A. Vitale and G. Polizzi*
Dipartimento di Scienze e Tecnologie Fitosanitarie – sezione Patologia vegetale, Università di Catania, Via S. Sofia,100 I-95123, Italy
Accepted: 28 Feb 2007
In November 2005, a foliage disease of mastic tree (Pistacia lentiscus, Anacardiaceae) was noticed in one nursery located in Giarre (Catania) in eastern Sicily (southern Italy). Symptoms including leaf spots, stem lesions, and severe defoliation were observed on about 25 % of the young (10-12 months old) and pot-growing seedlings (Fig. 1). In high moisture conditions, leaf tissues were covered with a fluffy white mass of fungal mycelium and abundant conidia referable to the genus Cylindrocladium. Hyphal tips were transferred on to potato dextrose agar (PDA) and typical microsclerotia had formed after two weeks.
The identification of the pathogens was performed on eight fungal colonies grown on carnation leaf agar (CLA) on the basis of their respectively obpyriform or pyriform to broadly ellipsoidal terminal vesicles, conidiophore branching pattern, and conidium morphology. Five of these colonies were identified as C. pauciramosum C.L. Schoch & Crous, the remaining three as C. scoparium Morgan (Polizzi & Crous, 1999; Crous 2002). In addition, their ability to mate with Italian and South African tester strains of selected C. pauciramosum and C. scoparium isolates, as well as perithecial morphology, confirmed the identification of fungal colonies. Pathogenicity tests were done by inoculating 1-year-old mastic tree seedlings with the conidial suspensions (1 ×105 CFU per ml) obtained from 14-day-old single-spore colonies of C. pauciramosum grown on CLA at 25°C. Control plants were sprayed with sterile distilled water. All plants were maintained in polyethylene bags in which the temperature was 25 ± 1°C and relative humidity was 95 to 100%. After a week, all inoculated plants developed severe symptoms similar to those observed originally in the nurseries. C. pauciramosum was always re-isolated from the respectively infected tissues fulfilling Koch’s postulates. No symptoms were detected on the control plants.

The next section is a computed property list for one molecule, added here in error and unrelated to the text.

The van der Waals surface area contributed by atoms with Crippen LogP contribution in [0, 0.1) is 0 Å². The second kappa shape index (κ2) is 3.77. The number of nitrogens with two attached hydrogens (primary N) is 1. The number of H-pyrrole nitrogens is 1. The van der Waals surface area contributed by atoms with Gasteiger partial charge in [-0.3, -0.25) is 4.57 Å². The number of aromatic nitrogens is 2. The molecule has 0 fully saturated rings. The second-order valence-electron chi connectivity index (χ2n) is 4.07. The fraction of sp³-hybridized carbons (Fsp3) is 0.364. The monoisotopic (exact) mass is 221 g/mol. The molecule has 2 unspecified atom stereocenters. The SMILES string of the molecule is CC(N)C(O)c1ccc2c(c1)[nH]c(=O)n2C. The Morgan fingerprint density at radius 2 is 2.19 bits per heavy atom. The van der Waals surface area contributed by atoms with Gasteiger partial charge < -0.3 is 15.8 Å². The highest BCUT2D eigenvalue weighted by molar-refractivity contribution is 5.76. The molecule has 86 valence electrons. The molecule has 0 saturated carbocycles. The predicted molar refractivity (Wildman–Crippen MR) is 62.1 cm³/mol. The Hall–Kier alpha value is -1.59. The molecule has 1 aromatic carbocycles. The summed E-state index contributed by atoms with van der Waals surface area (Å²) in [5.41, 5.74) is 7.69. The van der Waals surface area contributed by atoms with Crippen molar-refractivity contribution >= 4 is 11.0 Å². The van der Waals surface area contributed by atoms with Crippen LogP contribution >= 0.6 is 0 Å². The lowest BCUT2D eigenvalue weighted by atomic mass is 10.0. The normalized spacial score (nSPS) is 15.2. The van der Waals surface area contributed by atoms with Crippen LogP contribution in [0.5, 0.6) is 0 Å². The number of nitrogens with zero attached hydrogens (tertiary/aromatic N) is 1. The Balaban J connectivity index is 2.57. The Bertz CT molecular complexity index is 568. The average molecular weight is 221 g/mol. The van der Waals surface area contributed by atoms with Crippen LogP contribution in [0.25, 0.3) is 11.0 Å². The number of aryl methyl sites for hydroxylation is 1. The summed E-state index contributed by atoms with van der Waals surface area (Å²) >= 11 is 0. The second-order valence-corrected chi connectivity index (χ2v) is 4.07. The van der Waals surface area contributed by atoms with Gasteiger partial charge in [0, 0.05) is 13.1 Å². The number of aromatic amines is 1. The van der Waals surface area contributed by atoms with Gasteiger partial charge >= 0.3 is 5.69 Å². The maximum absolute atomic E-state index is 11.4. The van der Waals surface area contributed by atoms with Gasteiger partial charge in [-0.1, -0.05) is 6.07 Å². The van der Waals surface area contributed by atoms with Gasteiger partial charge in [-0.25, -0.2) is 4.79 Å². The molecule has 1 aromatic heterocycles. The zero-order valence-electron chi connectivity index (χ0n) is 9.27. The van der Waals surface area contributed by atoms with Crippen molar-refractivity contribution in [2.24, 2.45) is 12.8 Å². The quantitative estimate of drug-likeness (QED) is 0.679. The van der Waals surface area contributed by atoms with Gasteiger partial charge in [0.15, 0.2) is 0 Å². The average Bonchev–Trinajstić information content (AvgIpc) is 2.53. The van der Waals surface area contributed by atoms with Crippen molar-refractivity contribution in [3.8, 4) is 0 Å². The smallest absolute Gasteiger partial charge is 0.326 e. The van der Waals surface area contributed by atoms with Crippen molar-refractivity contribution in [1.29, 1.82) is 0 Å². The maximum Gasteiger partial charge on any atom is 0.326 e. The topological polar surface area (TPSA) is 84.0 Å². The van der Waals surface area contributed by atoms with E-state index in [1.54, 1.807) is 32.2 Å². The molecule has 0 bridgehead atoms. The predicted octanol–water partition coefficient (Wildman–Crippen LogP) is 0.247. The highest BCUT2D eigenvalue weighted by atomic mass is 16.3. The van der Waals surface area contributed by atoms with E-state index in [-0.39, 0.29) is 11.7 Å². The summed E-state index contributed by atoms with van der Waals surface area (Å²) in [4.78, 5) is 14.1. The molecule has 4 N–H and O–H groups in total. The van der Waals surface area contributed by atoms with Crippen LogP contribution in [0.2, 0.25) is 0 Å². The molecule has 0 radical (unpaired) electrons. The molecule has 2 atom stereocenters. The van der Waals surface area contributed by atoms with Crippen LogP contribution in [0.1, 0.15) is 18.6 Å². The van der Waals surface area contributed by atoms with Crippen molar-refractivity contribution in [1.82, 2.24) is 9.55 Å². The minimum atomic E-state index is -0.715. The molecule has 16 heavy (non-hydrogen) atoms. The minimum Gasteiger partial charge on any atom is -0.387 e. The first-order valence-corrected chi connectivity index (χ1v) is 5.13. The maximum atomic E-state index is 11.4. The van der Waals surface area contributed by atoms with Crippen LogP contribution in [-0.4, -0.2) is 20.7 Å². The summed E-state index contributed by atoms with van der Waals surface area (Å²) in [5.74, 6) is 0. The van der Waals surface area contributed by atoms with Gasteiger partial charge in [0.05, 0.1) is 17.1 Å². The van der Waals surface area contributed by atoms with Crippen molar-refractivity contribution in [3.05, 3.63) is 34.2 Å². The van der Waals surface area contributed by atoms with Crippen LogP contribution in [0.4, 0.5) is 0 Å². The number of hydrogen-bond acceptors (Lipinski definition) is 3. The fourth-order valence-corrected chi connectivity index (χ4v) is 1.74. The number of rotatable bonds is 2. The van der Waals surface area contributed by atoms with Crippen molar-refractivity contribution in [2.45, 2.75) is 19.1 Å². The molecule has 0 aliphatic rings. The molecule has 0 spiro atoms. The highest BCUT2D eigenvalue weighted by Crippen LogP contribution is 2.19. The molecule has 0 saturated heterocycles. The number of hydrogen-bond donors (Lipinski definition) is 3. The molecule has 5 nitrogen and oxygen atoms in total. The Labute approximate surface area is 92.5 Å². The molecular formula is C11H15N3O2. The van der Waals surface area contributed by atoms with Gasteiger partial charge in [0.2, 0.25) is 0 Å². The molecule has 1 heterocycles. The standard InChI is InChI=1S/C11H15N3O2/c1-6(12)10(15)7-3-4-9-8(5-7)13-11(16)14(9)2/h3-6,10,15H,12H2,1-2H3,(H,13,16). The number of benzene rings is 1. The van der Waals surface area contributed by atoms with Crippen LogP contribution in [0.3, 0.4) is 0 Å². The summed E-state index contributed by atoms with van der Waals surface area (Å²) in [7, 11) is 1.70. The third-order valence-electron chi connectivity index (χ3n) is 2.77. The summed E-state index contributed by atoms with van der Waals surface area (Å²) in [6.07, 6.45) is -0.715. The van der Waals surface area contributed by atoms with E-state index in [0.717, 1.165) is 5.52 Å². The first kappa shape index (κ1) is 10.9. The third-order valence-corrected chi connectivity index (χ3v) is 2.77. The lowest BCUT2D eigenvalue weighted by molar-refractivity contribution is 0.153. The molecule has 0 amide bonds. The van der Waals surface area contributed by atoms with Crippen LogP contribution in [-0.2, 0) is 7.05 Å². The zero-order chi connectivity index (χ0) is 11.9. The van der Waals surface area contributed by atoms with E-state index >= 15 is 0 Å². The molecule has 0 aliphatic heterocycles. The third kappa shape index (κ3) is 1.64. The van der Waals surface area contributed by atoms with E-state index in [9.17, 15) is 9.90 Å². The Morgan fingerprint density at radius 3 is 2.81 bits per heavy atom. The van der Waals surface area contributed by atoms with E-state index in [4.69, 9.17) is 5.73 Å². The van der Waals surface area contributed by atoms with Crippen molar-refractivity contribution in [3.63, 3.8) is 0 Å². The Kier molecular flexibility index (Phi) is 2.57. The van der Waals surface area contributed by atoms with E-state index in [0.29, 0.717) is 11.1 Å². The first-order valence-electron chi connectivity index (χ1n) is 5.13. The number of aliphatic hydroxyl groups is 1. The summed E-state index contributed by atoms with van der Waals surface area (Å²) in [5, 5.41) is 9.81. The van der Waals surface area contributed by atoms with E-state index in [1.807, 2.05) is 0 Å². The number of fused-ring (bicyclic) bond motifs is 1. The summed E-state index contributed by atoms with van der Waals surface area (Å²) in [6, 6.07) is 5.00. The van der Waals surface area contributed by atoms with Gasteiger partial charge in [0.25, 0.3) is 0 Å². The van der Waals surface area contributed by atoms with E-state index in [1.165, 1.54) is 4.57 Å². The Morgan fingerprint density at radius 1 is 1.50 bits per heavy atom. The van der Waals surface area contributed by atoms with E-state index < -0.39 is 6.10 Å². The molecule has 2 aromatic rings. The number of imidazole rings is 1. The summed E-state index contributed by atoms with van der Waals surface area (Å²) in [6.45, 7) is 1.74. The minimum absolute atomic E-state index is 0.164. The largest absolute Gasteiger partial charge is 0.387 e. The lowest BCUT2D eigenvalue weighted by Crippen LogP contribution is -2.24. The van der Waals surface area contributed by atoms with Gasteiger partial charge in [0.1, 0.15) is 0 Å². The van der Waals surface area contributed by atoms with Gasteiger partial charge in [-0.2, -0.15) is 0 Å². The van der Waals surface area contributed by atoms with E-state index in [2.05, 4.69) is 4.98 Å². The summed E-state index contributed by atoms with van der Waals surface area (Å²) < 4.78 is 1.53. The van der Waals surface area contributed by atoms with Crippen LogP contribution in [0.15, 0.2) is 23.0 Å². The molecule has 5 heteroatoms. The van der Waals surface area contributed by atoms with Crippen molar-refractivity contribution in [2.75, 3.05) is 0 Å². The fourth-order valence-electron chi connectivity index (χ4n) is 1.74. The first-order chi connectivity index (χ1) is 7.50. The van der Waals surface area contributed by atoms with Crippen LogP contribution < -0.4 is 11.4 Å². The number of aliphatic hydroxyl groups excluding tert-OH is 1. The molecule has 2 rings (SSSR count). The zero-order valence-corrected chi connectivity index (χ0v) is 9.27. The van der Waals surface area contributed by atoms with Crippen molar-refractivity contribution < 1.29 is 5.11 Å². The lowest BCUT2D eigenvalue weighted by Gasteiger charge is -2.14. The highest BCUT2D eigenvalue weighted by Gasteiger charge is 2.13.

C. scoparium was recently reported affecting mastic tree seedlings in the same area where it was responsible for leaf spots, stem lesions, blight, and crown rot (Polizzi et al., 2006). To authors’ knowledge this is the first record of leaf spots, stem lesions, and defoliation of P. lentiscus caused by C. pauciramosum and it also represents the first report of coexisting infections due to both C. pauciramosum and C. scoparium.
Crous PW, 2002. Key to the species of Cylindrocladium having teleomorph in Calonectria. In: Crous PW, ed. Taxonomy and pathology of Cylindrocladium (Calonectria) and allied genera. St. Paul, MN, USA: American Phytopathological Society, 133-38.
Polizzi G, Crous PW, 1999. Root and collar rot of milkwort caused by Cylindrocladium pauciramosum, a new record for Europe. European Journal of Plant Pathology 105, 407-11.
Polizzi G, Vitale A, Castello I, Groenewald JZ, Crous PW, 2006. Cylindrocladium Leaf Spot, Blight, and Crown Rot, New Diseases of Mastic Tree Seedlings Caused by Cylindrocladium scoparium. Plant Disease 90, 1110.
©2007 The Authors